Manchester, St Elizabeth teachers frustrated with salary delays
Several temporary teachers across the parishes of St Elizabeth and Manchester say they are growing weary of months-long salary delays and what they describe as the Ministry of Education, Youth and Information’s disregard for their time and effort.
The teachers, who requested anonymity, said they are often misinformed and inconvenienced after receiving late information concerning the submission of documents for payment to be facilitated.
“I had to wait all of four months to be paid. These are reasons why teachers are leaving the country ... the disrespect. And I want to know why the long wait. When you call the office, you get the runaround and they tell you they don’t know what is happening. It is disgusting!” a teacher told The Gleaner.
The temporary teachers, who have their contracts renewed each year until they can secure permanent status, told The Gleaner that they were not aware that they would not be receiving salaries for the summer period, though they still met work obligations.
“The contract stated that I was to work from September 2020 to August 31, 2021. In July and August, I would have still been working, taking care of documents for students, doing reports and all of that, only to realise that I wouldn’t be receiving any pay for July and August,” said one teacher
With mounting bills, among other responsibilities, the teachers said they are disappointed that the delays have continued into the new school year.
“I checked my account so much last week that my bank may soon block me. Just think about your bills. I am in school continuing my education and my school fee is over $400,000, plus I have other bills. I am still expected to be online to teach and when my Internet goes out, I have to buy data plan. But it’s just because of the children why I do it.”
The regional director of Region 5, which has oversight of the schools in both parishes, Dr Nadine Leachman, said she is not aware of the region having a chronic issue as there are usually delays each year.
“When it comes to the beginning of a school year, we usually have some of these issues because things will come late. Some of the schools are not able to take on persons on time, and so it wouldn’t be processed in time for payment, and we do have some of that every year.”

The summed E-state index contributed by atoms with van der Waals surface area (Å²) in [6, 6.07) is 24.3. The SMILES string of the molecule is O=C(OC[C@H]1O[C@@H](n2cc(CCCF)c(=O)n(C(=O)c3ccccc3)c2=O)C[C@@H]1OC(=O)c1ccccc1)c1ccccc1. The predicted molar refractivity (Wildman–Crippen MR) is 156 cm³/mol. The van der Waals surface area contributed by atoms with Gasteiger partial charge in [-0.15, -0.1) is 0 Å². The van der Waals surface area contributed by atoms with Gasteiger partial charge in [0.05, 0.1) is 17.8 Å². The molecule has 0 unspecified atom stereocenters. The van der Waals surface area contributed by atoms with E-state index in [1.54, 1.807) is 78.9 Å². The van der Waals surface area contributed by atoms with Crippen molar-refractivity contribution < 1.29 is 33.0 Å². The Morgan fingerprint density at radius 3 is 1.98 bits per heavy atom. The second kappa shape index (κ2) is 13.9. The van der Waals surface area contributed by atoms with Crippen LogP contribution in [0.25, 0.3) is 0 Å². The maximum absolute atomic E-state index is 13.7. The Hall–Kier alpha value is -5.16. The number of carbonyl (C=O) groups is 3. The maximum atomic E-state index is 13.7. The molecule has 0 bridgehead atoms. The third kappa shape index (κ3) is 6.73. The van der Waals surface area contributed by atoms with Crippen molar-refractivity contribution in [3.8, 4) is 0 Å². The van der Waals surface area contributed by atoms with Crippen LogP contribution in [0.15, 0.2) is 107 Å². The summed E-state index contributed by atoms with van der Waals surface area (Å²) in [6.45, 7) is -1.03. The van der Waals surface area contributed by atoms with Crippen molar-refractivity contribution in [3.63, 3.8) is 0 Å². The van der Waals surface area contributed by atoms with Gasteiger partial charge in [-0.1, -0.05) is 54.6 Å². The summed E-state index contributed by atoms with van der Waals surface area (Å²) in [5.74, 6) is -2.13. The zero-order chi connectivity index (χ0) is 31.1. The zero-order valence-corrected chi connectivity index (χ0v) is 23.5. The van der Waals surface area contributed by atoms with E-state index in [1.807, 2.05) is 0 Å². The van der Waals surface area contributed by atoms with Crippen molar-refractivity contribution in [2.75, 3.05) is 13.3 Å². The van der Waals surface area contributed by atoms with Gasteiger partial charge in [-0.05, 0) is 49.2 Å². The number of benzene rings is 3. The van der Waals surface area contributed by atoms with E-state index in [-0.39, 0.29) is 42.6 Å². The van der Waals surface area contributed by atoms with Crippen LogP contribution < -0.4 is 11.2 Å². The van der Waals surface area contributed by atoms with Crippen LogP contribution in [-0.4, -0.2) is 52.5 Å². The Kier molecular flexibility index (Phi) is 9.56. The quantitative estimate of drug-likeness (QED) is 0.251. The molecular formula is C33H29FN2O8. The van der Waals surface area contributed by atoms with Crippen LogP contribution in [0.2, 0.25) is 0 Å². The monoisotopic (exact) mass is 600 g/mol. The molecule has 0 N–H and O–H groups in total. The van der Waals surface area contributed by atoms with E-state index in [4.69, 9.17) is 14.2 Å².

Leachman said the ministry is currently working overtime to ensure that the issues are resolved. She added that teachers are free to seek clarification at the office on issues they are facing.
“The teachers can speak to us, and their principals would have been doing just that. I think they just need to be calm and give us a chance to work it out, and talk to us if they have an issue,” she added
However, the teachers said that information is not always readily available or clear when they contact the office.
“We received a bulletin that we would be getting paid on Friday, September 24. We got no pay. I contacted the office and heard nothing. It wasn’t until later that we found out that we would be getting September’s pay in October,” said a teacher.
The principal of a popular school in the region said a number of his teachers have been affected, but he understands that the ministry is under pressure.
“Teachers all over Jamaica have been affected and I believe it would have been caused by lockdown days ... persons would not have been in office to follow through with the processing of documents. I explained this to my teachers. A bulletin was sent advising them of the ministry’s plan to work overtime to clear the backlog. It’s a problem that should not have happened, but we know the circumstances, and the ministry said they are working on it,” he said.
The teachers admitted that their motivation to teach under the circumstances is dwindling, and they are only continuing so that students are not negatively affected.